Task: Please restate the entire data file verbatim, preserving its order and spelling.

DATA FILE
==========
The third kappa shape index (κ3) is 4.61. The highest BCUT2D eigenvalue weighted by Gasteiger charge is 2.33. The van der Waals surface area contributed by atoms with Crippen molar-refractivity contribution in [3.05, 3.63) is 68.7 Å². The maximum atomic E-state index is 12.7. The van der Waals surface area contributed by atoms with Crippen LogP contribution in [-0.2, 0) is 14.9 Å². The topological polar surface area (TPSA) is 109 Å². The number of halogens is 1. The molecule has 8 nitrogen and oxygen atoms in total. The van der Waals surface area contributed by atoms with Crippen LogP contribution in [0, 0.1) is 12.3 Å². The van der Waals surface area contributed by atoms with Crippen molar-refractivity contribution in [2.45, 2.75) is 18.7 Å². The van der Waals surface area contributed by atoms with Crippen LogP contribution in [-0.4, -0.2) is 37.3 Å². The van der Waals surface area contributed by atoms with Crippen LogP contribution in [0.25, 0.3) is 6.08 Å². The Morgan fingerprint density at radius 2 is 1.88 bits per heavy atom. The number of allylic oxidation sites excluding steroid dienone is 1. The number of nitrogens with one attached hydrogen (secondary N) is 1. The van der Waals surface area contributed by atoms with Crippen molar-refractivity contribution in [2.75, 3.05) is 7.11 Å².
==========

The third kappa shape index (κ3) is 4.61. The highest BCUT2D eigenvalue weighted by Gasteiger charge is 2.33. The van der Waals surface area contributed by atoms with Crippen molar-refractivity contribution in [3.05, 3.63) is 68.7 Å². The maximum atomic E-state index is 12.7. The van der Waals surface area contributed by atoms with Crippen LogP contribution in [-0.2, 0) is 14.9 Å². The topological polar surface area (TPSA) is 109 Å². The number of halogens is 1. The molecule has 8 nitrogen and oxygen atoms in total. The van der Waals surface area contributed by atoms with Crippen LogP contribution in [0, 0.1) is 12.3 Å². The van der Waals surface area contributed by atoms with Crippen molar-refractivity contribution in [2.45, 2.75) is 18.7 Å². The van der Waals surface area contributed by atoms with Crippen LogP contribution in [-0.4, -0.2) is 37.3 Å². The van der Waals surface area contributed by atoms with Crippen LogP contribution in [0.25, 0.3) is 6.08 Å². The Morgan fingerprint density at radius 2 is 1.88 bits per heavy atom. The number of allylic oxidation sites excluding steroid dienone is 1. The number of nitrogens with one attached hydrogen (secondary N) is 1. The van der Waals surface area contributed by atoms with Crippen molar-refractivity contribution in [2.75, 3.05) is 7.11 Å².